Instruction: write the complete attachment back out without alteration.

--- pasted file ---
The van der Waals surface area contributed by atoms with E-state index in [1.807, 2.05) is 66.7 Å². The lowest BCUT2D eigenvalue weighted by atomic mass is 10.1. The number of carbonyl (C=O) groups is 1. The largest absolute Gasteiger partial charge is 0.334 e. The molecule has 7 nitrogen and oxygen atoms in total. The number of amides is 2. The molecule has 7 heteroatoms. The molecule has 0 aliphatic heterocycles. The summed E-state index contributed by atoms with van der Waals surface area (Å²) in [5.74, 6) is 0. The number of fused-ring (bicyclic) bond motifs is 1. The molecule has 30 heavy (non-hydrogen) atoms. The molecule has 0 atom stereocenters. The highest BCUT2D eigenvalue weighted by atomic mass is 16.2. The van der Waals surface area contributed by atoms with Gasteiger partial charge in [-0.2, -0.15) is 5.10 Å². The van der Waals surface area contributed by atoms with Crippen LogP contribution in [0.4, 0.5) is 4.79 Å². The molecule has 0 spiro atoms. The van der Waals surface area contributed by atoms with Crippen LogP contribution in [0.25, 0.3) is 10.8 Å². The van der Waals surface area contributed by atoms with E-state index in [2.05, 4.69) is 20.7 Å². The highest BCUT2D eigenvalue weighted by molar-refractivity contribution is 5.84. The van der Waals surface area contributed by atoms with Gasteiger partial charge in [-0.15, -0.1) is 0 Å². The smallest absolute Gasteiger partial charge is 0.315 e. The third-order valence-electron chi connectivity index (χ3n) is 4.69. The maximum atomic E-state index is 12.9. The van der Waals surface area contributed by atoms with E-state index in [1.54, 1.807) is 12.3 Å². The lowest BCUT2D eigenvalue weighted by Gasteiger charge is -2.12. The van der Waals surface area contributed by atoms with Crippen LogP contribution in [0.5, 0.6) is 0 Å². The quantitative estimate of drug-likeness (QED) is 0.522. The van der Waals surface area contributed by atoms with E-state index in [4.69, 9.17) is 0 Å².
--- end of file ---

The van der Waals surface area contributed by atoms with E-state index in [1.807, 2.05) is 66.7 Å². The lowest BCUT2D eigenvalue weighted by atomic mass is 10.1. The number of carbonyl (C=O) groups is 1. The largest absolute Gasteiger partial charge is 0.334 e. The molecule has 7 nitrogen and oxygen atoms in total. The number of amides is 2. The molecule has 7 heteroatoms. The molecule has 0 aliphatic heterocycles. The summed E-state index contributed by atoms with van der Waals surface area (Å²) in [5.74, 6) is 0. The number of fused-ring (bicyclic) bond motifs is 1. The molecule has 30 heavy (non-hydrogen) atoms. The molecule has 0 atom stereocenters. The highest BCUT2D eigenvalue weighted by atomic mass is 16.2. The van der Waals surface area contributed by atoms with Gasteiger partial charge in [-0.2, -0.15) is 5.10 Å². The van der Waals surface area contributed by atoms with Crippen LogP contribution in [0.4, 0.5) is 4.79 Å². The molecule has 0 spiro atoms. The van der Waals surface area contributed by atoms with Crippen LogP contribution in [0.25, 0.3) is 10.8 Å². The van der Waals surface area contributed by atoms with E-state index in [2.05, 4.69) is 20.7 Å². The highest BCUT2D eigenvalue weighted by molar-refractivity contribution is 5.84. The van der Waals surface area contributed by atoms with Gasteiger partial charge in [-0.15, -0.1) is 0 Å². The smallest absolute Gasteiger partial charge is 0.315 e. The third-order valence-electron chi connectivity index (χ3n) is 4.69. The maximum atomic E-state index is 12.9. The van der Waals surface area contributed by atoms with E-state index in [1.54, 1.807) is 12.3 Å². The lowest BCUT2D eigenvalue weighted by Gasteiger charge is -2.12. The van der Waals surface area contributed by atoms with Crippen LogP contribution in [0.5, 0.6) is 0 Å². The quantitative estimate of drug-likeness (QED) is 0.522. The van der Waals surface area contributed by atoms with E-state index in [4.69, 9.17) is 0 Å².